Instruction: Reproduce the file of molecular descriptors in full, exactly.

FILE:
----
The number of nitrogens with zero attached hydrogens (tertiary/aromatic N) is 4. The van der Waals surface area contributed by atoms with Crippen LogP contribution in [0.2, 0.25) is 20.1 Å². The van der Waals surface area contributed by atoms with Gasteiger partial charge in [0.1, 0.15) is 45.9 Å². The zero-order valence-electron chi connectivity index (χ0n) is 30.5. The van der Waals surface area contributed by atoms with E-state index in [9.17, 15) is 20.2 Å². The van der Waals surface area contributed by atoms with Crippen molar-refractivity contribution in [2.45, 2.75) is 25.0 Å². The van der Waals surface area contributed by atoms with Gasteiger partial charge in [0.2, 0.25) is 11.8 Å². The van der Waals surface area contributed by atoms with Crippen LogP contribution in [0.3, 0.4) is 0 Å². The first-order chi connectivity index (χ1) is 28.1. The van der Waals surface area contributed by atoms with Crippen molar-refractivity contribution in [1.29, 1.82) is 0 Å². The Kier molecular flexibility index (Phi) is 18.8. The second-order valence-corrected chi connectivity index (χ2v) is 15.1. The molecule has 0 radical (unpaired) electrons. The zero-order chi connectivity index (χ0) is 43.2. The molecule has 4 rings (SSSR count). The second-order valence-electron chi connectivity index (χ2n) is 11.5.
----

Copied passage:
The number of nitrogens with zero attached hydrogens (tertiary/aromatic N) is 4. The van der Waals surface area contributed by atoms with Crippen LogP contribution in [0.2, 0.25) is 20.1 Å². The van der Waals surface area contributed by atoms with Gasteiger partial charge in [0.1, 0.15) is 45.9 Å². The zero-order valence-electron chi connectivity index (χ0n) is 30.5. The van der Waals surface area contributed by atoms with E-state index in [9.17, 15) is 20.2 Å². The van der Waals surface area contributed by atoms with Crippen molar-refractivity contribution in [2.45, 2.75) is 25.0 Å². The van der Waals surface area contributed by atoms with Gasteiger partial charge in [0.2, 0.25) is 11.8 Å². The van der Waals surface area contributed by atoms with Crippen LogP contribution in [0.3, 0.4) is 0 Å². The first-order chi connectivity index (χ1) is 28.1. The van der Waals surface area contributed by atoms with Crippen molar-refractivity contribution in [1.29, 1.82) is 0 Å². The Kier molecular flexibility index (Phi) is 18.8. The second-order valence-corrected chi connectivity index (χ2v) is 15.1. The molecule has 0 radical (unpaired) electrons. The zero-order chi connectivity index (χ0) is 43.2. The molecule has 4 rings (SSSR count). The second-order valence-electron chi connectivity index (χ2n) is 11.5.